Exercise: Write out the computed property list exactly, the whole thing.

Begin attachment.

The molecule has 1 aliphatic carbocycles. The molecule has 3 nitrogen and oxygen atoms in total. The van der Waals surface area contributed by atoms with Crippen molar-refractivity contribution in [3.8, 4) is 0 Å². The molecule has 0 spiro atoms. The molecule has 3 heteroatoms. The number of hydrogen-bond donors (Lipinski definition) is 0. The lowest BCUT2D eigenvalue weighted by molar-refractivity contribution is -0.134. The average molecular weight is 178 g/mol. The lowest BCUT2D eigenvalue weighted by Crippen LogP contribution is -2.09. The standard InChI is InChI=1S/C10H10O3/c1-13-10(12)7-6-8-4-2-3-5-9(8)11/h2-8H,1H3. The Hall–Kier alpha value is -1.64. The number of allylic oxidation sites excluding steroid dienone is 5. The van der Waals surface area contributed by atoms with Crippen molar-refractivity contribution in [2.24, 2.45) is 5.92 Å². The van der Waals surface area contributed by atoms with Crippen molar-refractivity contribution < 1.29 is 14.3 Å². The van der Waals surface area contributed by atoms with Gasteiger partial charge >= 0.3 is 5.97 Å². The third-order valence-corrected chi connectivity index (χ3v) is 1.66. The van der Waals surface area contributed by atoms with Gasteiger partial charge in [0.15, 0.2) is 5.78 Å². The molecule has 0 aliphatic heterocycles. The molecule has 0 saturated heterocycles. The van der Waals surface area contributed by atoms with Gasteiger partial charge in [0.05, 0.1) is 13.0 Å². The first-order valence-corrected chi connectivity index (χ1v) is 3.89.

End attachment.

The molecule has 1 aliphatic carbocycles. The molecule has 3 nitrogen and oxygen atoms in total. The van der Waals surface area contributed by atoms with Crippen molar-refractivity contribution in [3.8, 4) is 0 Å². The molecule has 0 spiro atoms. The molecule has 3 heteroatoms. The number of hydrogen-bond donors (Lipinski definition) is 0. The lowest BCUT2D eigenvalue weighted by molar-refractivity contribution is -0.134. The average molecular weight is 178 g/mol. The lowest BCUT2D eigenvalue weighted by Crippen LogP contribution is -2.09. The standard InChI is InChI=1S/C10H10O3/c1-13-10(12)7-6-8-4-2-3-5-9(8)11/h2-8H,1H3. The Hall–Kier alpha value is -1.64. The number of allylic oxidation sites excluding steroid dienone is 5. The van der Waals surface area contributed by atoms with Crippen molar-refractivity contribution in [2.24, 2.45) is 5.92 Å². The van der Waals surface area contributed by atoms with Crippen molar-refractivity contribution < 1.29 is 14.3 Å². The van der Waals surface area contributed by atoms with Gasteiger partial charge >= 0.3 is 5.97 Å². The third-order valence-corrected chi connectivity index (χ3v) is 1.66. The van der Waals surface area contributed by atoms with Gasteiger partial charge in [0.15, 0.2) is 5.78 Å². The molecule has 0 aliphatic heterocycles. The molecule has 0 saturated heterocycles. The van der Waals surface area contributed by atoms with Gasteiger partial charge in [0.05, 0.1) is 13.0 Å². The first-order valence-corrected chi connectivity index (χ1v) is 3.89.